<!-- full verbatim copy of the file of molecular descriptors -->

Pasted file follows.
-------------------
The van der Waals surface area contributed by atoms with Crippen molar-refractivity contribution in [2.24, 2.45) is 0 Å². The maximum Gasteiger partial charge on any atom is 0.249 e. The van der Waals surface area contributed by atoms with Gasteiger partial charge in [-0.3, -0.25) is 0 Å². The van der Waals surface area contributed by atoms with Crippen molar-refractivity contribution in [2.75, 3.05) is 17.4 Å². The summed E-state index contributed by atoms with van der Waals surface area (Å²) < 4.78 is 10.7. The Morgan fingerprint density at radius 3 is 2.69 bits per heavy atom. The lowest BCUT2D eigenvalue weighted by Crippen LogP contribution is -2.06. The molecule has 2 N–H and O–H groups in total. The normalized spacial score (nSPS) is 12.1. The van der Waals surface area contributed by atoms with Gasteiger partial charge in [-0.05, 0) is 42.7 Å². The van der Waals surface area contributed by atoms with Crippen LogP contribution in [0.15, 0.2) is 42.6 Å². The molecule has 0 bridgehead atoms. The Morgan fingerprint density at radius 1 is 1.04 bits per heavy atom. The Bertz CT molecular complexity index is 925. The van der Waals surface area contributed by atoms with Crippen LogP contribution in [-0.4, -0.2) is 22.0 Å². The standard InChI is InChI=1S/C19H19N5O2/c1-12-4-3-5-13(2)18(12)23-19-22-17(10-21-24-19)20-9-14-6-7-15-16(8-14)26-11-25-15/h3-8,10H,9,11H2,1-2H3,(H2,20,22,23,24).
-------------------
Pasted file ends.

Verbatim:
The van der Waals surface area contributed by atoms with Crippen molar-refractivity contribution in [2.24, 2.45) is 0 Å². The maximum Gasteiger partial charge on any atom is 0.249 e. The van der Waals surface area contributed by atoms with Gasteiger partial charge in [-0.3, -0.25) is 0 Å². The van der Waals surface area contributed by atoms with Crippen molar-refractivity contribution in [2.75, 3.05) is 17.4 Å². The summed E-state index contributed by atoms with van der Waals surface area (Å²) < 4.78 is 10.7. The Morgan fingerprint density at radius 3 is 2.69 bits per heavy atom. The lowest BCUT2D eigenvalue weighted by Crippen LogP contribution is -2.06. The molecule has 2 N–H and O–H groups in total. The normalized spacial score (nSPS) is 12.1. The van der Waals surface area contributed by atoms with Gasteiger partial charge in [-0.05, 0) is 42.7 Å². The van der Waals surface area contributed by atoms with Crippen LogP contribution in [0.15, 0.2) is 42.6 Å². The molecule has 0 bridgehead atoms. The Morgan fingerprint density at radius 1 is 1.04 bits per heavy atom. The Bertz CT molecular complexity index is 925. The van der Waals surface area contributed by atoms with Crippen LogP contribution in [-0.4, -0.2) is 22.0 Å². The standard InChI is InChI=1S/C19H19N5O2/c1-12-4-3-5-13(2)18(12)23-19-22-17(10-21-24-19)20-9-14-6-7-15-16(8-14)26-11-25-15/h3-8,10H,9,11H2,1-2H3,(H2,20,22,23,24).